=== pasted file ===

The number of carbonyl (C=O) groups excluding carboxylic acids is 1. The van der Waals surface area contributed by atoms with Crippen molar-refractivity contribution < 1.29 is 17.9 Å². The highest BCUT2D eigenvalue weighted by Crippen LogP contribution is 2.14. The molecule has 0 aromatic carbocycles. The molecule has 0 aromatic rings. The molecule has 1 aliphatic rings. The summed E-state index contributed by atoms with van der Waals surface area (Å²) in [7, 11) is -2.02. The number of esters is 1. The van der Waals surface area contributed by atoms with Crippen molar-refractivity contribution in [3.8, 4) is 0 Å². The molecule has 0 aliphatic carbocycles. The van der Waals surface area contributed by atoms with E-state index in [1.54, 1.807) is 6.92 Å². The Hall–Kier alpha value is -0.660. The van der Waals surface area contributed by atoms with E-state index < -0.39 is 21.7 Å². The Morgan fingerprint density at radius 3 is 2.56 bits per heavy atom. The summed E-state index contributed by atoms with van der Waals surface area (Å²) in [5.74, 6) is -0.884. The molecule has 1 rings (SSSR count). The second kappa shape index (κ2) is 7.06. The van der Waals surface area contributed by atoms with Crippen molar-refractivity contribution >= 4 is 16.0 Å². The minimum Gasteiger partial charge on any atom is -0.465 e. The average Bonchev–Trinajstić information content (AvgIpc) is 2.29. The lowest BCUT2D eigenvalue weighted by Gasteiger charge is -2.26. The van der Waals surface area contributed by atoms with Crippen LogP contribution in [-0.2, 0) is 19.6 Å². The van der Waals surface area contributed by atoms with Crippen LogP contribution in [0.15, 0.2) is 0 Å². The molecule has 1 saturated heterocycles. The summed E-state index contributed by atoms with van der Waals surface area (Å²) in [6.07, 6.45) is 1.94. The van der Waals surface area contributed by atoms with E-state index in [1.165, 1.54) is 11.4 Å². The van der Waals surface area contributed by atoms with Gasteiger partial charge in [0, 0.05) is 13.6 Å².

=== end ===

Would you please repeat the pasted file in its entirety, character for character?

The number of carbonyl (C=O) groups excluding carboxylic acids is 1. The van der Waals surface area contributed by atoms with Crippen molar-refractivity contribution < 1.29 is 17.9 Å². The highest BCUT2D eigenvalue weighted by Crippen LogP contribution is 2.14. The molecule has 0 aromatic carbocycles. The molecule has 0 aromatic rings. The molecule has 1 aliphatic rings. The summed E-state index contributed by atoms with van der Waals surface area (Å²) in [7, 11) is -2.02. The number of esters is 1. The van der Waals surface area contributed by atoms with Crippen molar-refractivity contribution in [3.8, 4) is 0 Å². The molecule has 0 aliphatic carbocycles. The van der Waals surface area contributed by atoms with E-state index in [1.54, 1.807) is 6.92 Å². The Hall–Kier alpha value is -0.660. The van der Waals surface area contributed by atoms with E-state index < -0.39 is 21.7 Å². The Morgan fingerprint density at radius 3 is 2.56 bits per heavy atom. The summed E-state index contributed by atoms with van der Waals surface area (Å²) in [5.74, 6) is -0.884. The molecule has 1 rings (SSSR count). The second kappa shape index (κ2) is 7.06. The van der Waals surface area contributed by atoms with Crippen molar-refractivity contribution >= 4 is 16.0 Å². The minimum Gasteiger partial charge on any atom is -0.465 e. The average Bonchev–Trinajstić information content (AvgIpc) is 2.29. The lowest BCUT2D eigenvalue weighted by Gasteiger charge is -2.26. The van der Waals surface area contributed by atoms with Crippen LogP contribution in [-0.2, 0) is 19.6 Å². The van der Waals surface area contributed by atoms with Crippen LogP contribution in [0.15, 0.2) is 0 Å². The molecule has 1 saturated heterocycles. The summed E-state index contributed by atoms with van der Waals surface area (Å²) in [6.07, 6.45) is 1.94. The van der Waals surface area contributed by atoms with E-state index in [1.165, 1.54) is 11.4 Å². The van der Waals surface area contributed by atoms with Gasteiger partial charge in [0, 0.05) is 13.6 Å².